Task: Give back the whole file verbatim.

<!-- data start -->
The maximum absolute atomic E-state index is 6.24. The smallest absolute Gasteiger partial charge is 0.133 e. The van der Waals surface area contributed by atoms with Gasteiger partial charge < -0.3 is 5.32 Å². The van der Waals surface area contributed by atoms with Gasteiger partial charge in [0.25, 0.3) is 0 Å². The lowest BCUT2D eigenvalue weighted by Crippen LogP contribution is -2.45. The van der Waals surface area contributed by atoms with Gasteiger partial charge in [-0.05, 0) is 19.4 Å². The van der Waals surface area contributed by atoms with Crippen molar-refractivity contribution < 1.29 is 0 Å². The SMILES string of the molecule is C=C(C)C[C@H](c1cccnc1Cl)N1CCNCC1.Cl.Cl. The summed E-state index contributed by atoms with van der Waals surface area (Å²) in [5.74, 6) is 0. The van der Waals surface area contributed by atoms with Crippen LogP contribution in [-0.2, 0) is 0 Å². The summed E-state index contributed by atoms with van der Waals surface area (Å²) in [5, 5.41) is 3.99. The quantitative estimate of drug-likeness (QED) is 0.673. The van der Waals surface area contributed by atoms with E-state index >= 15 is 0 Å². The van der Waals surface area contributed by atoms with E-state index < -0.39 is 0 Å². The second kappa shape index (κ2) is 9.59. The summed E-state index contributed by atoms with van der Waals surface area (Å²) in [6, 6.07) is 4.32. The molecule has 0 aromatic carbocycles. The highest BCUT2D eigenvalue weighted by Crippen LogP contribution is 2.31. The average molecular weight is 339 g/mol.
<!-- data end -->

The maximum absolute atomic E-state index is 6.24. The smallest absolute Gasteiger partial charge is 0.133 e. The van der Waals surface area contributed by atoms with Gasteiger partial charge < -0.3 is 5.32 Å². The van der Waals surface area contributed by atoms with Gasteiger partial charge in [0.25, 0.3) is 0 Å². The lowest BCUT2D eigenvalue weighted by Crippen LogP contribution is -2.45. The van der Waals surface area contributed by atoms with Gasteiger partial charge in [-0.05, 0) is 19.4 Å². The van der Waals surface area contributed by atoms with Crippen molar-refractivity contribution < 1.29 is 0 Å². The SMILES string of the molecule is C=C(C)C[C@H](c1cccnc1Cl)N1CCNCC1.Cl.Cl. The summed E-state index contributed by atoms with van der Waals surface area (Å²) in [5.74, 6) is 0. The van der Waals surface area contributed by atoms with Crippen LogP contribution in [-0.2, 0) is 0 Å². The summed E-state index contributed by atoms with van der Waals surface area (Å²) in [5, 5.41) is 3.99. The quantitative estimate of drug-likeness (QED) is 0.673. The van der Waals surface area contributed by atoms with E-state index >= 15 is 0 Å². The van der Waals surface area contributed by atoms with E-state index < -0.39 is 0 Å². The second kappa shape index (κ2) is 9.59. The summed E-state index contributed by atoms with van der Waals surface area (Å²) in [6, 6.07) is 4.32. The molecule has 0 aromatic carbocycles. The highest BCUT2D eigenvalue weighted by Crippen LogP contribution is 2.31. The average molecular weight is 339 g/mol.